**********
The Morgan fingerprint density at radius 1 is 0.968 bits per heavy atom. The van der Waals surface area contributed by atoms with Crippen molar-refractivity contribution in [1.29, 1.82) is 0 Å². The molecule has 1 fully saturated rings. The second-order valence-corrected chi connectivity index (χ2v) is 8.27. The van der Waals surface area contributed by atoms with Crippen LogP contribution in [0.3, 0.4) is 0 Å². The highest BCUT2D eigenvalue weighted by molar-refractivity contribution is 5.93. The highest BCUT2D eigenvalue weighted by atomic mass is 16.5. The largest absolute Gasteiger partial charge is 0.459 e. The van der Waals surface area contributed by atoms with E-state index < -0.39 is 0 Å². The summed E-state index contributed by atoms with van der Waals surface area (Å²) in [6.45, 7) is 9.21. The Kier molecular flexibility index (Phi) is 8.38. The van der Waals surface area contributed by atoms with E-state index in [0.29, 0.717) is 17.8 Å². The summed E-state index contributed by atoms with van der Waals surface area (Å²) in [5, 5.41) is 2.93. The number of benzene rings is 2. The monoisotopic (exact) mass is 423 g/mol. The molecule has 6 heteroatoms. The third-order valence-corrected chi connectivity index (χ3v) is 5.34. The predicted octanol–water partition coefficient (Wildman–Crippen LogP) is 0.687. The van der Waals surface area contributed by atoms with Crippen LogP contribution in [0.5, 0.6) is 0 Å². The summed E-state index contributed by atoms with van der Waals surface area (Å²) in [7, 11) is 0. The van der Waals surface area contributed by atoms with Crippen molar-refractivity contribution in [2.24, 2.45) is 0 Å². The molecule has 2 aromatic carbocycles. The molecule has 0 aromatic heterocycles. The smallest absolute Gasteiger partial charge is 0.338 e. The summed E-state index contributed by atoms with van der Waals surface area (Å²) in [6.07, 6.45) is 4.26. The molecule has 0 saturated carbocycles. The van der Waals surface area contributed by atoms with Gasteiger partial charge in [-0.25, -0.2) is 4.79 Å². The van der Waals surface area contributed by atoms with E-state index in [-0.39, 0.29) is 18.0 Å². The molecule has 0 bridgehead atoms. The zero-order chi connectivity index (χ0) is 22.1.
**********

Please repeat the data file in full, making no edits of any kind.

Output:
The Morgan fingerprint density at radius 1 is 0.968 bits per heavy atom. The van der Waals surface area contributed by atoms with Crippen molar-refractivity contribution in [1.29, 1.82) is 0 Å². The molecule has 1 fully saturated rings. The second-order valence-corrected chi connectivity index (χ2v) is 8.27. The van der Waals surface area contributed by atoms with Crippen LogP contribution in [0.3, 0.4) is 0 Å². The highest BCUT2D eigenvalue weighted by molar-refractivity contribution is 5.93. The highest BCUT2D eigenvalue weighted by atomic mass is 16.5. The largest absolute Gasteiger partial charge is 0.459 e. The van der Waals surface area contributed by atoms with E-state index < -0.39 is 0 Å². The summed E-state index contributed by atoms with van der Waals surface area (Å²) in [6.45, 7) is 9.21. The Kier molecular flexibility index (Phi) is 8.38. The van der Waals surface area contributed by atoms with E-state index in [0.29, 0.717) is 17.8 Å². The summed E-state index contributed by atoms with van der Waals surface area (Å²) in [5, 5.41) is 2.93. The number of benzene rings is 2. The monoisotopic (exact) mass is 423 g/mol. The molecule has 6 heteroatoms. The third-order valence-corrected chi connectivity index (χ3v) is 5.34. The predicted octanol–water partition coefficient (Wildman–Crippen LogP) is 0.687. The van der Waals surface area contributed by atoms with Crippen LogP contribution in [0.5, 0.6) is 0 Å². The summed E-state index contributed by atoms with van der Waals surface area (Å²) in [7, 11) is 0. The van der Waals surface area contributed by atoms with Crippen molar-refractivity contribution in [2.24, 2.45) is 0 Å². The molecule has 2 aromatic carbocycles. The molecule has 0 aromatic heterocycles. The smallest absolute Gasteiger partial charge is 0.338 e. The summed E-state index contributed by atoms with van der Waals surface area (Å²) in [6.07, 6.45) is 4.26. The molecule has 0 saturated carbocycles. The van der Waals surface area contributed by atoms with Gasteiger partial charge in [-0.25, -0.2) is 4.79 Å². The van der Waals surface area contributed by atoms with E-state index in [-0.39, 0.29) is 18.0 Å². The molecule has 0 bridgehead atoms. The zero-order chi connectivity index (χ0) is 22.1.